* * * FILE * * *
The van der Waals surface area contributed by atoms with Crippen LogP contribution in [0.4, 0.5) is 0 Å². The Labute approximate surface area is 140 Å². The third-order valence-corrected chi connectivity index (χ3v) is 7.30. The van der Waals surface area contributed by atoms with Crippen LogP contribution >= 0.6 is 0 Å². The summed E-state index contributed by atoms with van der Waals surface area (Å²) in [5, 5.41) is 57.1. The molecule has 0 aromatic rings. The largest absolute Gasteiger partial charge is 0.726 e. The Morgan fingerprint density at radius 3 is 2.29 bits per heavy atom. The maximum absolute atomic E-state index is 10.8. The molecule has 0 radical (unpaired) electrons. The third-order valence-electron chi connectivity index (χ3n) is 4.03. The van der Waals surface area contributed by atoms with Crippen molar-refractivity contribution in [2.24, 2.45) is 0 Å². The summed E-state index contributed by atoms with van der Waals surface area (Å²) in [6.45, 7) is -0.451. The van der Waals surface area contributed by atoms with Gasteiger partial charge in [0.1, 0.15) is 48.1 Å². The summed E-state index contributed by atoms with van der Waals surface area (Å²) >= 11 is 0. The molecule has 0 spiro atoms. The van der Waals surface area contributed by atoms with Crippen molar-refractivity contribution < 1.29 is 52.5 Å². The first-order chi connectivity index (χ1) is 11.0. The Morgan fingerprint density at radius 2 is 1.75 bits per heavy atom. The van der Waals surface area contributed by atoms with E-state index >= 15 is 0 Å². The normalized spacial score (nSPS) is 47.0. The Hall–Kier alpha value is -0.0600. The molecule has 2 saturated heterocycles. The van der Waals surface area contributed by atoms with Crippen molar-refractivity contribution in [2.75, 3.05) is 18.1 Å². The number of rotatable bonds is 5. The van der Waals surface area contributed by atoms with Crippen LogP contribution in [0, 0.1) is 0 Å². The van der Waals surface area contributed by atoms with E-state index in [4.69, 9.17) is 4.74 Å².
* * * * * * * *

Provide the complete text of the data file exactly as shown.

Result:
The van der Waals surface area contributed by atoms with Crippen LogP contribution in [0.4, 0.5) is 0 Å². The Labute approximate surface area is 140 Å². The third-order valence-corrected chi connectivity index (χ3v) is 7.30. The van der Waals surface area contributed by atoms with Crippen LogP contribution >= 0.6 is 0 Å². The summed E-state index contributed by atoms with van der Waals surface area (Å²) in [5, 5.41) is 57.1. The molecule has 0 aromatic rings. The largest absolute Gasteiger partial charge is 0.726 e. The Morgan fingerprint density at radius 3 is 2.29 bits per heavy atom. The maximum absolute atomic E-state index is 10.8. The molecule has 0 radical (unpaired) electrons. The third-order valence-electron chi connectivity index (χ3n) is 4.03. The van der Waals surface area contributed by atoms with Crippen molar-refractivity contribution in [2.24, 2.45) is 0 Å². The summed E-state index contributed by atoms with van der Waals surface area (Å²) in [6.45, 7) is -0.451. The van der Waals surface area contributed by atoms with Gasteiger partial charge in [0.1, 0.15) is 48.1 Å². The summed E-state index contributed by atoms with van der Waals surface area (Å²) >= 11 is 0. The molecule has 0 spiro atoms. The van der Waals surface area contributed by atoms with Crippen molar-refractivity contribution < 1.29 is 52.5 Å². The first-order chi connectivity index (χ1) is 11.0. The Morgan fingerprint density at radius 2 is 1.75 bits per heavy atom. The van der Waals surface area contributed by atoms with E-state index >= 15 is 0 Å². The normalized spacial score (nSPS) is 47.0. The Hall–Kier alpha value is -0.0600. The molecule has 2 saturated heterocycles. The van der Waals surface area contributed by atoms with Crippen molar-refractivity contribution in [2.75, 3.05) is 18.1 Å². The number of rotatable bonds is 5. The van der Waals surface area contributed by atoms with Crippen LogP contribution in [0, 0.1) is 0 Å². The van der Waals surface area contributed by atoms with E-state index in [4.69, 9.17) is 4.74 Å².